Mr McKenzie said a big concern should be the increasing lack of food diversity, a point which was also expressed by others. Having fewer crops means greater risk in the event of unfavourable conditions, or during outbreaks of new crop diseases. Narrowing the genetic base to produce higher yields has been the focus over the past few decades. Now is the time to try to increase the range of crop varieties and thereby improving food security. That said, what farmers will grow will continue to be driven by consumer preferences. More understanding of indigenous crops will be important in attempts to increase sustainable food security in different countries.

In increasing crop yields, the important thing is to ensure that the plant is making better use of the soil. China and France are seen as standouts in crop research at the moment. Both are said to be way ahead of other countries in crop development, using genetically modified technology, and also in making it profitable, by means of involving the private sector. One participant said that Australia used to occupy a fairly respected position in food research but that it is now struggling to catch up again.

Clearly it will be profit, or the promise of profit, that will motivate the adoption of new technologies and plant varieties.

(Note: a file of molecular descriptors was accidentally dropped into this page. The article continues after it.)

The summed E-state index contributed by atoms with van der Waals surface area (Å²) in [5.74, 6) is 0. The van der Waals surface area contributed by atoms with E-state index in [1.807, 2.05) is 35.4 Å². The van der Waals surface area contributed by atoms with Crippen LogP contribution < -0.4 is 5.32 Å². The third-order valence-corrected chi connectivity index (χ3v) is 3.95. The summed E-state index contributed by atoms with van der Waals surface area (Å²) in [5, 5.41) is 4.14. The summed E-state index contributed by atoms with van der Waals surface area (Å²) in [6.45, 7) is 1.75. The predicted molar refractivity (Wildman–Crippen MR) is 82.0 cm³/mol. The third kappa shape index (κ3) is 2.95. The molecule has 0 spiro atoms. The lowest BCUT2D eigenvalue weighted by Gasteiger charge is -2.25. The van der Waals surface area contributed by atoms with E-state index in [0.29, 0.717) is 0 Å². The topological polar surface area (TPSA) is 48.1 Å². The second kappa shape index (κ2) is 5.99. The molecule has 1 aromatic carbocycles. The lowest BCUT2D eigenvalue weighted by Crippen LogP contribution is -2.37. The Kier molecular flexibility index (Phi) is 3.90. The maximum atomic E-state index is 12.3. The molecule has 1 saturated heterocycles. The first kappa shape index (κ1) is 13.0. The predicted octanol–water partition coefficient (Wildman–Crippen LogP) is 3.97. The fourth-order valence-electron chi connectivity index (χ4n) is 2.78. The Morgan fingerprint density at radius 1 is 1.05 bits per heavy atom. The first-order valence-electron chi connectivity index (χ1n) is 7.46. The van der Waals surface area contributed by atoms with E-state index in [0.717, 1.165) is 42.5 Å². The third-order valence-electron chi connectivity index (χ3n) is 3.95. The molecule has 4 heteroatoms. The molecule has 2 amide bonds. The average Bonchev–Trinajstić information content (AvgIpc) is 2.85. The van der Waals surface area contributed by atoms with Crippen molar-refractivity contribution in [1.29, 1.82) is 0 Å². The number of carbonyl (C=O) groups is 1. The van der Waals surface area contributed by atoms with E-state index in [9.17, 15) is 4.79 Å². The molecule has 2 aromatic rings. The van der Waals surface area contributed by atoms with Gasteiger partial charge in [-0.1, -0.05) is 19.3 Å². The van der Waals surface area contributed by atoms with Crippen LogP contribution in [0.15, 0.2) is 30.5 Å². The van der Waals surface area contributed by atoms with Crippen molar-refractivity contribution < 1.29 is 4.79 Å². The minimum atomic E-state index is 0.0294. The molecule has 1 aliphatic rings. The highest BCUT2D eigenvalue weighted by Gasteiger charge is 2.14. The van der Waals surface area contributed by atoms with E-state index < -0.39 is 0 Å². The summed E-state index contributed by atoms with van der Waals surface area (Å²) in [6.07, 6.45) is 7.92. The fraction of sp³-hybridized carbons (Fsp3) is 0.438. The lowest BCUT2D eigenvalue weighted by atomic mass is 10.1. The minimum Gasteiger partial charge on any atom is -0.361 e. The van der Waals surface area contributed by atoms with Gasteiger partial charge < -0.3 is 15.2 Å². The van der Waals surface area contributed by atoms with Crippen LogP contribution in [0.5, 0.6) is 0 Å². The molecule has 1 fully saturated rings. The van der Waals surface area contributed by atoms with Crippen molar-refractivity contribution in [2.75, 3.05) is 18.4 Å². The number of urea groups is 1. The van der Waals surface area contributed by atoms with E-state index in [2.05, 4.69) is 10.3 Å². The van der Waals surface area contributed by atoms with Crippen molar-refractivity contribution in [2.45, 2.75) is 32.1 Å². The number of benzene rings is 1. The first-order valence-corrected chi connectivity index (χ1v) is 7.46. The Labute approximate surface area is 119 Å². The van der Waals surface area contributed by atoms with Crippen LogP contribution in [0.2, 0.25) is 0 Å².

While Genetically Modified Organisms (GMOs) have a place in research, an opinion expressed at the workshops was that they are taking all the attention and are viewed as the big solution, instead of just part of the solution, in shoring up food security.

“I think the science has been robbed by GMOs. The GMO technique has convinced people that it is a silver bullet, so it has sucked resources and science from everything else it has detracted science funding from other areas, which are equally or more important,” Mr Cribb said.

However, the point was made that GMO research is now providing the standard tools for general plant breeding and genetic research world-wide. GMO and its related biotechnologies, and climate change are two areas of research that have received attention. The view expressed was that there is a need to complement this research with commitments to water and soil research.

IV.Input costs-diesel, fertiliser

Research into inputs by farmers, such as energy savings and fertiliser efficiencies, will become increasingly important for future farmers. There are a number of reasons why this will become more important than in the past, some of which are considered in this report. The first is that there is a view that energy and fertiliser costs will continue to increase if the globe reaches “peak oil” and “peak phosphate”, as suggested by some roundtable participants. The expectation that these input costs will continue to rise, opens the way for new technology. Second, fertilisers have reached their limit in lifting yields in many parts of the world. The rate of return for each fertiliser input has diminished, or has become negative. Yet in other places fertiliser is still underutilised.

Finally, environmental legislation has been, and continues to be, introduced in many parts of the world restricting the use of fertilisers, as well as energy inputs to run farm machinery. As regulation increases, farmers will need to justify and/or change their behaviours. Consumer expectations also need to be considered, with consumers demanding organic products; although this market is still relatively small.